A Saturday Night Live Monologue That Felt More Like Prayer - 5 minutes read

Ramy Youssef has spent much of his career mining heartfelt humor from experiences that straddle the sacred and the profane. So it was no surprise that the actor, writer, and comedian opened last night’s Saturday Night Live monologue with an amusingly wide-ranging celebration of worship: “This is an incredibly spiritual weekend,” he said. “We’re in the holy month of Ramadan. Tomorrow is Easter. And yesterday, Beyoncé released a new album.”

Youssef added that he was looking forward to Ramadan in part because Muslims are so loving. Other people don’t understand this about Muslims, he lamented, adding that in our divided nation, Muslims face the ramifications of others’ misguided views about them all the time. He recalled an experience in upstate New York that made him reluctant to speak Arabic on the phone with his mother. Surrounded by MAGA flags and other visible signs of Trump country, he responded to her standard greeting, assalamu alaikum, with an awkward anglicization: “I was like, ‘Mother, peace be upon you. Like, I—you know, and the prophet, you know which prophet. The best one, the last one.’”

Read: Ramy meditates on the pitfalls of self-righteousness

The burden and fear that many Muslims feel in the U.S. is a subject of frequent consideration for Youssef. This story of self-censorship, which he also recounts in a new stand-up special now playing on Max, reflects the dissonance between outsiders’ distorted perceptions of Islam and the peacefulness that the Egyptian American comedian sees in his own community. Pointing out this tension early in his monologue gave an additional layer of meaning to the powerful message that Youssef closed with: “My prayers are complicated. I’ve got a lot to fit in. I’m like, ‘God, please, please help Ahmed’s family,’” he said, referencing a friend with family in Gaza. “Please stop the suffering. Stop the violence. Please free the people of Palestine, please.” After cheers and applause, Youssef continued: “Please. And please free the hostages, all the hostages, please.”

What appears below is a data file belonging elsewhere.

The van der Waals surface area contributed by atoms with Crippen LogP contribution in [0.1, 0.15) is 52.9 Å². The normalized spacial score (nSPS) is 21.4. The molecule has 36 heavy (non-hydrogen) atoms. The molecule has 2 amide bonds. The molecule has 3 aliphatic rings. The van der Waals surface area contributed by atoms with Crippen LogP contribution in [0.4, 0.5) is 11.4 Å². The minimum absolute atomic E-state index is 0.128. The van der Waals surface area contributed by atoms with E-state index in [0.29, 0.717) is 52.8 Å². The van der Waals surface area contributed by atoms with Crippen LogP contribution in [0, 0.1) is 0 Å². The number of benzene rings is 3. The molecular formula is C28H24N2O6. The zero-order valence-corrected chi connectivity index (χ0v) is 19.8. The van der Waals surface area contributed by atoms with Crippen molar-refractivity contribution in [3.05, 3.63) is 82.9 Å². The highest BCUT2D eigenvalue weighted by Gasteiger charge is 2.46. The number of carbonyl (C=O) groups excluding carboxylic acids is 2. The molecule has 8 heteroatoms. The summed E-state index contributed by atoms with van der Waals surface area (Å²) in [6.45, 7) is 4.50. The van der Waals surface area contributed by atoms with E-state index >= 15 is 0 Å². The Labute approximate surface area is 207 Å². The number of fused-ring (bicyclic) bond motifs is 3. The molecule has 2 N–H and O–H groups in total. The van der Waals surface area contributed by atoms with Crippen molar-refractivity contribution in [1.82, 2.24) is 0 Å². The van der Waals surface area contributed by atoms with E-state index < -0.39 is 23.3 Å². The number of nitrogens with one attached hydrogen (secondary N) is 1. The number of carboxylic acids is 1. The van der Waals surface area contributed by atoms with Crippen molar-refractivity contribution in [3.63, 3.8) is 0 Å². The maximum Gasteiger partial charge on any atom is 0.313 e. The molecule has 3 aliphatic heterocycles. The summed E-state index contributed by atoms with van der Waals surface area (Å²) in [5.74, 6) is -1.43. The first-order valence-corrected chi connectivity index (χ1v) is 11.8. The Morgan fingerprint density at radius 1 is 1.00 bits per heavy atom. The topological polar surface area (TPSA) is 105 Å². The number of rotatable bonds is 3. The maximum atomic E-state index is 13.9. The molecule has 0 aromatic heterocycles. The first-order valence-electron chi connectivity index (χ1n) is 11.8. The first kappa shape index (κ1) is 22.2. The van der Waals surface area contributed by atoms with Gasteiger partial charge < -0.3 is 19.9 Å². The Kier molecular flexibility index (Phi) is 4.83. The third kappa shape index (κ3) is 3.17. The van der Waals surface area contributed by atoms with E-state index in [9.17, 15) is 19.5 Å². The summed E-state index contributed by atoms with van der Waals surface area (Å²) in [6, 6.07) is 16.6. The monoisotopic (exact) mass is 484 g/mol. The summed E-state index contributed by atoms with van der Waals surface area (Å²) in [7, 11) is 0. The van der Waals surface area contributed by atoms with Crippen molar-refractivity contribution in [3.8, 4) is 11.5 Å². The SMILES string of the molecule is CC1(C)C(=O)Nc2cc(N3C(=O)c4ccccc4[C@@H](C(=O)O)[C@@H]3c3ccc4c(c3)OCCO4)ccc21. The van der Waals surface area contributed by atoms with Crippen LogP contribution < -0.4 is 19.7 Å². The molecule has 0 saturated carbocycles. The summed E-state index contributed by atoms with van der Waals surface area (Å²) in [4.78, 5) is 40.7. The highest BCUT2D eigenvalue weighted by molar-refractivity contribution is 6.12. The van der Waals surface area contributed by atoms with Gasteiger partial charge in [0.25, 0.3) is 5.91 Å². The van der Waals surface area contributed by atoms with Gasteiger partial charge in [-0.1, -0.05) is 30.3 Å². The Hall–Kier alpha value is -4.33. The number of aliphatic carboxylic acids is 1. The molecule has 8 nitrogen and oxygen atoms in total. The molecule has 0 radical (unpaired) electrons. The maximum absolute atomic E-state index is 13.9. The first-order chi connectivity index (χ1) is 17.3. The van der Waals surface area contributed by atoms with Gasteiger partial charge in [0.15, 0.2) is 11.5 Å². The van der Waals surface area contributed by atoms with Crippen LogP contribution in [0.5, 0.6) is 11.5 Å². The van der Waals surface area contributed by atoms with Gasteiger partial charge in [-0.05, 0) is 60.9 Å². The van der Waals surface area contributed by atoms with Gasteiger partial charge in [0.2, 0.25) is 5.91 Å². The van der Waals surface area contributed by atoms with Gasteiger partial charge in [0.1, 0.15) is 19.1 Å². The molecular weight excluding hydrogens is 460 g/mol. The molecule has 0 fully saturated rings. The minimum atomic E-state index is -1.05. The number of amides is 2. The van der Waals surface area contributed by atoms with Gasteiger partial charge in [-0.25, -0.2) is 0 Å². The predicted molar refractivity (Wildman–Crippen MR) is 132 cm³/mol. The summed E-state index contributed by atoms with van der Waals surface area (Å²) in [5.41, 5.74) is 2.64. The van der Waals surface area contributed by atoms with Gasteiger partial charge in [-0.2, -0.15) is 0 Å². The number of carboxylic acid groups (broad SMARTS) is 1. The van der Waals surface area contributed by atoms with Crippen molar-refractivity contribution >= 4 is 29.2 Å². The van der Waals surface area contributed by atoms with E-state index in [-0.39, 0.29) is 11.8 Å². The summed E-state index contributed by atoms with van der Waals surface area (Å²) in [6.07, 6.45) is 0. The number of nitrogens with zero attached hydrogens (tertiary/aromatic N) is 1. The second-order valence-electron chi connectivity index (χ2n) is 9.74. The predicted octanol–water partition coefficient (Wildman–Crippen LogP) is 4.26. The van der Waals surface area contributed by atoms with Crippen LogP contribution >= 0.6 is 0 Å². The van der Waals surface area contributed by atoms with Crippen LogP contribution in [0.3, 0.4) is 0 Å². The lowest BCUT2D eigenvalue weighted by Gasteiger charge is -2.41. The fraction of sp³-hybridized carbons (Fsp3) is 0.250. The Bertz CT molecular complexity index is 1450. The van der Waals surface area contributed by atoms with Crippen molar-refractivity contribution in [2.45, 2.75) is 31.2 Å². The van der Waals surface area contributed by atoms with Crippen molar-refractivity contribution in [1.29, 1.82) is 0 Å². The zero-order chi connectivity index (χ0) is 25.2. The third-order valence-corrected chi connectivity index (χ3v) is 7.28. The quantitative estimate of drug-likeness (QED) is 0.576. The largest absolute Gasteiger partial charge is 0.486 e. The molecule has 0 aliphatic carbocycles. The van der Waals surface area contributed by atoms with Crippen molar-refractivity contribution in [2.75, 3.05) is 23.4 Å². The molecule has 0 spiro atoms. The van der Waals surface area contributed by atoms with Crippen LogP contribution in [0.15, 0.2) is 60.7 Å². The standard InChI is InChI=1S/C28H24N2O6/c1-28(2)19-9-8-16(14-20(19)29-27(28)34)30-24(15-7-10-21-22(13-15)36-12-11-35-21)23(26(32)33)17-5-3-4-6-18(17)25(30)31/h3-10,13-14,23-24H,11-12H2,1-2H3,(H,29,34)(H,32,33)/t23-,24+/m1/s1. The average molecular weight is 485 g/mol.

In its measured, empathetic defense of human life, Youssef’s monologue echoed his earlier statements calling for peace in Palestine and Israel: On the Oscars red carpet, for example, the Poor Things actor explained that he and others attending the ceremony had chosen to wear Artists4Ceasefire pins because “we really wanna say ‘Let’s just stop killing children.’” On SNL, Youssef took a tone similar to the one he’s used to explore the subject in More Feelings, his new special, and in his semi-autobiographical dramedy, Ramy, mixing meditation with comedy. His monologue set up an episode that continued the show’s heavy focus on politics this season, including a cold open about the blasphemous, blatant money grab of  Donald Trump–branded Bibles and a “Weekend Update” segment in which Michael Che joked that President Joe Biden was among the “lesser-known celebrities” at a recent fundraiser for his own reelection campaign.

But some of the night’s best sketches, which Youssef acted in, had nothing to do with politics at all. In a parody ad touting “Ozempic for Ramadan,” Youssef sang the buzzy diabetes drug’s praises—not for weight loss but for lessening the painful toll of fasting during the holy month: “I used to rush to eat a whole meal before dawn,” he says, opening a fridge while it’s clearly still dark outside. “Now, I just grab my prayer beads and Ozempic needle. As long as I shoot up before the sun rises, it’s halal.” The skit also brought in the series stalwart Kenan Thompson as a halal cart owner struggling to fast while serving delicious, aromatic food to his customers. “Ozempic for Ramadan” got him over that hurdle, helping the vendor keep his calm even “when white women ask if I have salmon.”

Another sketch drew on the themes of familial conflict that recur throughout Youssef’s series, Ramy. On the “Immigrant Dad Talk Show,” Youssef and the SNL regular Marcello Hernández played Hahmed Ahmed Mahmoud and Joaquin Antonio, two fathers discussing their children—“the good ones, and the sons as well.” Smoking a hookah and a cigarette respectively, the men bonded over their mutual distaste for their sons’ interests; they described their boys as ungrateful and impractical, complaining about their desire to work on a thesis or pay $2,000 for a cup of coffee in Brooklyn. When Mikey Day joined the men as a guest, playing an archetypal white sitcom dad, the hosts balked at his claim that his son was his best friend. “Your son is a piece of property,” Youssef’s character said in disgust. “Are you friends with a mailbox?”

Both of these skits highlighted Youssef’s comedic talents and his uncanny ability to capture the absurdities of life in an immigrant or Muslim household. Watching him imbue the characters with bombastic humor and delight, I found myself wanting to revisit previous seasons of Ramy. And by the time the episode ended, I was already ready to rewatch the artful dexterity of his opening monologue.

Source: The Atlantic

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